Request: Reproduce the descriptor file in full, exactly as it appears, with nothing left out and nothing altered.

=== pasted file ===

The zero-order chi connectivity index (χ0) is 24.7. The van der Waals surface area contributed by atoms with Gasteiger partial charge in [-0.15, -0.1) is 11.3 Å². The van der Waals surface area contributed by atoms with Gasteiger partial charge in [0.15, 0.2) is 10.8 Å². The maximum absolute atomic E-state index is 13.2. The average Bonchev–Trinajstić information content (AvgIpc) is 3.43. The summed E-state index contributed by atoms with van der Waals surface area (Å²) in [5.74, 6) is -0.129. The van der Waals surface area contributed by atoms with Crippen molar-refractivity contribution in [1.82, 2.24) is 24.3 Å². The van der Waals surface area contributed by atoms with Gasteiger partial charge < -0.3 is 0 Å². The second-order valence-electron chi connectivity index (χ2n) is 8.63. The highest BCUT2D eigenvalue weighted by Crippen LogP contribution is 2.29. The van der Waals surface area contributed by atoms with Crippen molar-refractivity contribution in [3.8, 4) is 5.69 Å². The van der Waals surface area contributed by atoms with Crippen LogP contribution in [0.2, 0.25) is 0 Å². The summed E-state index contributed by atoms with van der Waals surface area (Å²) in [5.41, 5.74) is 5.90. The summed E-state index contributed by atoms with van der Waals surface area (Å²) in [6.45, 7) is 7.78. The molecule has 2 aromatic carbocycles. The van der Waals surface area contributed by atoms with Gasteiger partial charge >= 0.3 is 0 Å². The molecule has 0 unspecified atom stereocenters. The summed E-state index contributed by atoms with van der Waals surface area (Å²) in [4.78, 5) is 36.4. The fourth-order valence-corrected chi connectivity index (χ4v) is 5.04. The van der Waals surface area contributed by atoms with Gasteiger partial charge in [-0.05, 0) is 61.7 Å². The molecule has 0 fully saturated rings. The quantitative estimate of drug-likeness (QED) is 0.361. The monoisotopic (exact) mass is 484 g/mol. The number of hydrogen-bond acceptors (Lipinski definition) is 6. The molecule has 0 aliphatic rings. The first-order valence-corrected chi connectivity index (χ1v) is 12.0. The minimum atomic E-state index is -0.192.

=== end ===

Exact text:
The zero-order chi connectivity index (χ0) is 24.7. The van der Waals surface area contributed by atoms with Gasteiger partial charge in [-0.15, -0.1) is 11.3 Å². The van der Waals surface area contributed by atoms with Gasteiger partial charge in [0.15, 0.2) is 10.8 Å². The maximum absolute atomic E-state index is 13.2. The average Bonchev–Trinajstić information content (AvgIpc) is 3.43. The summed E-state index contributed by atoms with van der Waals surface area (Å²) in [5.74, 6) is -0.129. The van der Waals surface area contributed by atoms with Crippen molar-refractivity contribution in [1.82, 2.24) is 24.3 Å². The van der Waals surface area contributed by atoms with Gasteiger partial charge < -0.3 is 0 Å². The second-order valence-electron chi connectivity index (χ2n) is 8.63. The highest BCUT2D eigenvalue weighted by Crippen LogP contribution is 2.29. The van der Waals surface area contributed by atoms with Crippen molar-refractivity contribution in [3.8, 4) is 5.69 Å². The van der Waals surface area contributed by atoms with Crippen LogP contribution in [0.2, 0.25) is 0 Å². The summed E-state index contributed by atoms with van der Waals surface area (Å²) in [5.41, 5.74) is 5.90. The summed E-state index contributed by atoms with van der Waals surface area (Å²) in [6.45, 7) is 7.78. The molecule has 2 aromatic carbocycles. The van der Waals surface area contributed by atoms with Gasteiger partial charge >= 0.3 is 0 Å². The molecule has 0 unspecified atom stereocenters. The summed E-state index contributed by atoms with van der Waals surface area (Å²) in [4.78, 5) is 36.4. The fourth-order valence-corrected chi connectivity index (χ4v) is 5.04. The van der Waals surface area contributed by atoms with Gasteiger partial charge in [-0.05, 0) is 61.7 Å². The molecule has 0 fully saturated rings. The quantitative estimate of drug-likeness (QED) is 0.361. The monoisotopic (exact) mass is 484 g/mol. The number of hydrogen-bond acceptors (Lipinski definition) is 6. The molecule has 0 aliphatic rings. The first-order valence-corrected chi connectivity index (χ1v) is 12.0. The minimum atomic E-state index is -0.192.